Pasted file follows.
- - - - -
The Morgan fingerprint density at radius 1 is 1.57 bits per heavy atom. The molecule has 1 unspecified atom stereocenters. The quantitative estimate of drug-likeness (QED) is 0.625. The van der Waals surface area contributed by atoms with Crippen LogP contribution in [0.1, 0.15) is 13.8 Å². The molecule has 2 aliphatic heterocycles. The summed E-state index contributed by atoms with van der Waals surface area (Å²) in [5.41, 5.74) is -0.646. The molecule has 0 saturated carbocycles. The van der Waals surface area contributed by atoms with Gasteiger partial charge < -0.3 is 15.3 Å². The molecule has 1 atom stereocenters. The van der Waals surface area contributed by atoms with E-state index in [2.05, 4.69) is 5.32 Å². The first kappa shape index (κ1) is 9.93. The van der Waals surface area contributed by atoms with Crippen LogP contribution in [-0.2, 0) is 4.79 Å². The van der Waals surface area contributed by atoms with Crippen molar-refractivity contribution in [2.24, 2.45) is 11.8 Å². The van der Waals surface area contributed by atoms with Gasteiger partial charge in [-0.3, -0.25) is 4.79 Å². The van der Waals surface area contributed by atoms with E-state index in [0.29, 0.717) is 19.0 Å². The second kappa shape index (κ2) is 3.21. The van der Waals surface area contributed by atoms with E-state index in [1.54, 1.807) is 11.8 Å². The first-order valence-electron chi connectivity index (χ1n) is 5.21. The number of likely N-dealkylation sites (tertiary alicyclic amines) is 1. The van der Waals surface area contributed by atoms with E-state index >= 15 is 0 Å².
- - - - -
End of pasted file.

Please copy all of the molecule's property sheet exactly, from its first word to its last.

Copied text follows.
The Morgan fingerprint density at radius 1 is 1.57 bits per heavy atom. The molecule has 1 unspecified atom stereocenters. The quantitative estimate of drug-likeness (QED) is 0.625. The van der Waals surface area contributed by atoms with Crippen LogP contribution in [0.1, 0.15) is 13.8 Å². The molecule has 2 aliphatic heterocycles. The summed E-state index contributed by atoms with van der Waals surface area (Å²) in [5.41, 5.74) is -0.646. The molecule has 0 saturated carbocycles. The van der Waals surface area contributed by atoms with Gasteiger partial charge < -0.3 is 15.3 Å². The molecule has 1 atom stereocenters. The van der Waals surface area contributed by atoms with E-state index in [2.05, 4.69) is 5.32 Å². The first kappa shape index (κ1) is 9.93. The van der Waals surface area contributed by atoms with Crippen LogP contribution in [-0.2, 0) is 4.79 Å². The van der Waals surface area contributed by atoms with Crippen molar-refractivity contribution in [2.24, 2.45) is 11.8 Å². The van der Waals surface area contributed by atoms with Gasteiger partial charge in [-0.3, -0.25) is 4.79 Å². The van der Waals surface area contributed by atoms with E-state index in [0.29, 0.717) is 19.0 Å². The second kappa shape index (κ2) is 3.21. The van der Waals surface area contributed by atoms with E-state index in [1.54, 1.807) is 11.8 Å². The first-order valence-electron chi connectivity index (χ1n) is 5.21. The number of likely N-dealkylation sites (tertiary alicyclic amines) is 1. The van der Waals surface area contributed by atoms with E-state index >= 15 is 0 Å².